Source

For example, I write a lot about branding service-based businesses and I might want to write about oh, say brand guides. I might outline it like this:

  • What is a brand guide?
  • What are the benefits of having a brand guide?
  • What information should be included in a brand guide?
  • How do you create a brand guide?

Including an introduction, summary, and discussion within each of these topics, I’ll easily have 2,500+ words to say about it.

Here, too, I use SEMScoop quite a lot because it tells me exactly how many words my competitors have used to rank their content #1 in Google and how many words I’ll need to write to have a shot. I always take that suggested number and go WAY beyond it.

By searching the broad topic “brand guide” first, I see that the search volume is pretty sweet (22,000/month) and the competition is moderate. Because I rank for a lot of “moderately difficult” keywords relating to the subject of branding, I’m not worried… I’m ready to get in the game. (I didn’t plan this at all this was all just top-of-my-head, but holy crap – I’m totally putting this in my editorial calendar!)

Ranking #1 right now for this keyword is Hubspot, which is a huge authority blog with a domain authority of 91. That’s tough. But, I often beat sites like this because Google also factors in relevancy. I’m a branding agency, Hubspot is not. Google trusts me to rank me for certain topics because it now understands where my expertise lies.

Now, if your domain authority is lower or you don’t have a whole lot of blog posts ranking in Google, it doesn’t matter how many words you write — you could write a million (don’t do that) — you aren’t going to rank for competitive keywords.

This is why you want to build up your answer posts first. If I were just starting out and were viewing this report, I would use SEMScoops “longtail keyword suggestion” tool and find something more in my lane.

As you build up your bank of content on relevant subjects, Google will start trusting you with broader Bread & Butter topics.

Update: WordTracker says I’m at 474 words for this “mini blog post” under this subheading and I’m already at 1,134 words overall and I’ve been writing for under an hour. Easy peasy! Now it’s time to wrap things up with the Mac Daddy of blog posts…

3. Pillar Posts

Pillar posts are large, meatier posts that are really more like e-books or “ultimate guides” on a subject. They range from 3,500 words and up. Many substantial pillar posts that rank high on google are 6k-8k words!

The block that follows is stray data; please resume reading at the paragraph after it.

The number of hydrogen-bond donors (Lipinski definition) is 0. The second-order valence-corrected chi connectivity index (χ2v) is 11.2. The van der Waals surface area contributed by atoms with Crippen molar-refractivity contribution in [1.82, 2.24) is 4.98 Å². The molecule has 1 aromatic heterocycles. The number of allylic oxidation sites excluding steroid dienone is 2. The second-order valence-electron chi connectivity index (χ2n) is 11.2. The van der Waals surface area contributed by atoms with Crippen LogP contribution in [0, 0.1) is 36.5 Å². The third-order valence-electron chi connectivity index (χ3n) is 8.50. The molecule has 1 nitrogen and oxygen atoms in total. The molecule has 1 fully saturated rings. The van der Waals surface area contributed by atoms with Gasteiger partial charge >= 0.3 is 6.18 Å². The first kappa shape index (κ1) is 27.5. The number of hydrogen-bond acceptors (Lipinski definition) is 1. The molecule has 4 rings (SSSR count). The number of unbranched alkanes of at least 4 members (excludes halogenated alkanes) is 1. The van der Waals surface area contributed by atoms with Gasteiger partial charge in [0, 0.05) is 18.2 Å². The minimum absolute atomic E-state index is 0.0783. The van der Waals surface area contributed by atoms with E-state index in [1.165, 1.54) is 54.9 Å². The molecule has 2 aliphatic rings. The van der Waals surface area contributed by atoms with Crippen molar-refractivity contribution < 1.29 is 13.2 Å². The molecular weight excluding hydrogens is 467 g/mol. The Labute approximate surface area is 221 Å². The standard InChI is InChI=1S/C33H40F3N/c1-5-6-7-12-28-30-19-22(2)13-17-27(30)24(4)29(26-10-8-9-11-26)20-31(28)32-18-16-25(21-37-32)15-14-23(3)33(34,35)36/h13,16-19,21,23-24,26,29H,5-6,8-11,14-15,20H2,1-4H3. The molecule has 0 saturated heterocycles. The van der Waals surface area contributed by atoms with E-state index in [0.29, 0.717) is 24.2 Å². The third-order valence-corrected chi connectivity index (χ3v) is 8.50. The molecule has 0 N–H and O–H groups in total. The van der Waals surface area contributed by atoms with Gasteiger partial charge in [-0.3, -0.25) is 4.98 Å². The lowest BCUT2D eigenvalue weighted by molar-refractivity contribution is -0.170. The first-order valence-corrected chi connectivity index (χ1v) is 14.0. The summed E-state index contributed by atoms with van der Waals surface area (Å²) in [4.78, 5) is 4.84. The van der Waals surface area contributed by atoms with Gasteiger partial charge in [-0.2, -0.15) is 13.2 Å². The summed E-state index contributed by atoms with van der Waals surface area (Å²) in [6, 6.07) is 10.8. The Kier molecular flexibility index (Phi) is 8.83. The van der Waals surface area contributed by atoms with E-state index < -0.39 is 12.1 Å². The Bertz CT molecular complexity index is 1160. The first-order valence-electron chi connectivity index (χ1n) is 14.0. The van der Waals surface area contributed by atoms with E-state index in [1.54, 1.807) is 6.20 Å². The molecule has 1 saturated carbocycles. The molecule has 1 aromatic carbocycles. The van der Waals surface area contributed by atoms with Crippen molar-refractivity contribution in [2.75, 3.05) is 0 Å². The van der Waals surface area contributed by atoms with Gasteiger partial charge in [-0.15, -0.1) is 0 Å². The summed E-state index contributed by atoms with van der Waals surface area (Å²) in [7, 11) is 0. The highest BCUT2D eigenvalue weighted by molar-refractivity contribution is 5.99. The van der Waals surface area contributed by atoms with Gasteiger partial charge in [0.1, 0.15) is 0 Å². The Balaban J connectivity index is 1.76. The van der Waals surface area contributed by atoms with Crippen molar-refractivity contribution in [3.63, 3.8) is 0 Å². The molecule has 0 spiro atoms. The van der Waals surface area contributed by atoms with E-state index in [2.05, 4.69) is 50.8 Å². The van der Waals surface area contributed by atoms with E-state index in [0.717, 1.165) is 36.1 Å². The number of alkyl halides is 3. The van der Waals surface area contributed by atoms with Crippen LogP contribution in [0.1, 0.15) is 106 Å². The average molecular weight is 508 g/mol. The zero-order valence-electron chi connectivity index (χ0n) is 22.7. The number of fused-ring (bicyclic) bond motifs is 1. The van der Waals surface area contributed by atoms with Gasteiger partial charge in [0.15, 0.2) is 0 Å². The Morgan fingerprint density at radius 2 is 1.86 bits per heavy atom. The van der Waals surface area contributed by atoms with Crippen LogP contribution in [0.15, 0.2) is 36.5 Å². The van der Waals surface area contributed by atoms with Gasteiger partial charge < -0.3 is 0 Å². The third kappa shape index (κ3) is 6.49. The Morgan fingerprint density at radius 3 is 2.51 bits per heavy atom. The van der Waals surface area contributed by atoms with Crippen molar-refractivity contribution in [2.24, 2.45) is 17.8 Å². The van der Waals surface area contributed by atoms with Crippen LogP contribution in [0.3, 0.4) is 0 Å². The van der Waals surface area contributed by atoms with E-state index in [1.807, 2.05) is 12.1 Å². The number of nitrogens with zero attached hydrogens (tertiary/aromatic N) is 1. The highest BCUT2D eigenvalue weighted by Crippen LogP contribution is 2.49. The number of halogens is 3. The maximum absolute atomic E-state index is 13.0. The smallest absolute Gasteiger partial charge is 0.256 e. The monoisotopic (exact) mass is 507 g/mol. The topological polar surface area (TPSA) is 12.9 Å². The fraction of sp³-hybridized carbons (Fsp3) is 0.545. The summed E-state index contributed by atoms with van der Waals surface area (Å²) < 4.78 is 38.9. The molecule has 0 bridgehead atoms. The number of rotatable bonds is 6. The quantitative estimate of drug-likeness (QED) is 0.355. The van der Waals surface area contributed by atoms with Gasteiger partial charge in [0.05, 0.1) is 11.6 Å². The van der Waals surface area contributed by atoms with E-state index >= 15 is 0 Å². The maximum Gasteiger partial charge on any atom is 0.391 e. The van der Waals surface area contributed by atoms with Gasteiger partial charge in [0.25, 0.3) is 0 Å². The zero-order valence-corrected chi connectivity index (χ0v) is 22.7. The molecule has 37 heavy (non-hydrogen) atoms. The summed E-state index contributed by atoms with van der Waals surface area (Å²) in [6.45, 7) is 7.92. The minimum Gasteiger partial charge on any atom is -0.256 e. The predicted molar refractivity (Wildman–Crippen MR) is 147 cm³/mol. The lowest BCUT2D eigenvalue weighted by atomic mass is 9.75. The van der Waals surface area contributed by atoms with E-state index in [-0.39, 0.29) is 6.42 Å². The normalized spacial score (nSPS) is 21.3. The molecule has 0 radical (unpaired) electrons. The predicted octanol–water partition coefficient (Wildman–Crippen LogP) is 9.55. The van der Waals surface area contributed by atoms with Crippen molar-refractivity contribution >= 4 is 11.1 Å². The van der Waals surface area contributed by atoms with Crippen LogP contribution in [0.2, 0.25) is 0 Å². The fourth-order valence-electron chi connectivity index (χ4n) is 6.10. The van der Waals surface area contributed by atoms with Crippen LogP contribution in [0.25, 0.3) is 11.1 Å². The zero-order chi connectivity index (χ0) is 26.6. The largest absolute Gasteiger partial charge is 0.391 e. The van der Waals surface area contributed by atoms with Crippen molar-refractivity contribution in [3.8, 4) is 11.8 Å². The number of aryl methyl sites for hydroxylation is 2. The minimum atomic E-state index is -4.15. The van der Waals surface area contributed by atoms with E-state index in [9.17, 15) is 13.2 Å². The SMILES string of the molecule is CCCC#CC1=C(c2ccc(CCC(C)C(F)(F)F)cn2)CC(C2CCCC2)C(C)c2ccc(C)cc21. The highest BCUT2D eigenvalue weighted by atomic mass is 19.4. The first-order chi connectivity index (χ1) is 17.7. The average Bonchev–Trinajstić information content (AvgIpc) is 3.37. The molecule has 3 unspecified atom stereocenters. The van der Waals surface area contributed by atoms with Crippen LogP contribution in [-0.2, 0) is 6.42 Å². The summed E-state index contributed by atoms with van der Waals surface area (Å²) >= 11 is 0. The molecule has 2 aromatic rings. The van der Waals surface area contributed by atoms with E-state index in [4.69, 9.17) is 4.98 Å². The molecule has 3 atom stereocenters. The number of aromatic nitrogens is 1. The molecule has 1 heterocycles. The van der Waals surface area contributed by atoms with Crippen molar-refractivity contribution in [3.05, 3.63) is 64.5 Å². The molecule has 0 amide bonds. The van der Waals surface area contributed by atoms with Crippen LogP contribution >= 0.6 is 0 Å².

Here, you can really show off your expertise and dig deep into a topic. You might even do primary research, create infographics, videos and illustrations to go with the post.

Of course, when you’re running a business it’s not going to be possible to crank out pillar posts with frequency. When I talk about 1/3 of your content coming from pillar posts, consider the word count. One pillar post is potentially “worth” 5-7 answer posts.

You’ll want to start creating pillar posts once you have a pretty substantial bank of content, maybe 30-50 posts in the can. By then, Google should have a pretty good idea what you’re about.

Since you have a mixture of answer posts and bread and butter posts at this point, you’ll use your pillar content to link back out to your smaller topic-specific posts to allow your readers to go into more detail.

This internal linking that happens in pillar posts really fires up the old Google engine too, and tells it that you’re staking your claim as a go-to expert on this broad subject.

Here’s how I tackle my pillar content just to give you some ideas of how you can manage it with a busy schedule…

  1. I plan it out and work on it bit by bit as I have time
  2. Once a bread & butter post is ranking in Google, if it makes sense, I go in and spend more time adding detail and fleshing it out in order to make it a pillar post
  3. If I’ve created a free opt-in that isn’t performing well (a small ebook, for example), sometimes I’ll pull those out and use them as blog posts and rather than collecting dust behind some gated opt-in, I get tons of traffic instead

Well, guess what? I’m at 1545 words and it’s taken me just over an hour to write this post. Not bad at all! It’s much, much less stressful to have a content mix plan and when you’re struggling to create longer content, just pop in and write an answer post like this.

I hope you found this helpful! Will you be using any of these techniques for your blog? Leave me a comment, I’d love to hear, and let me know if you have questions too!

Happy blogging!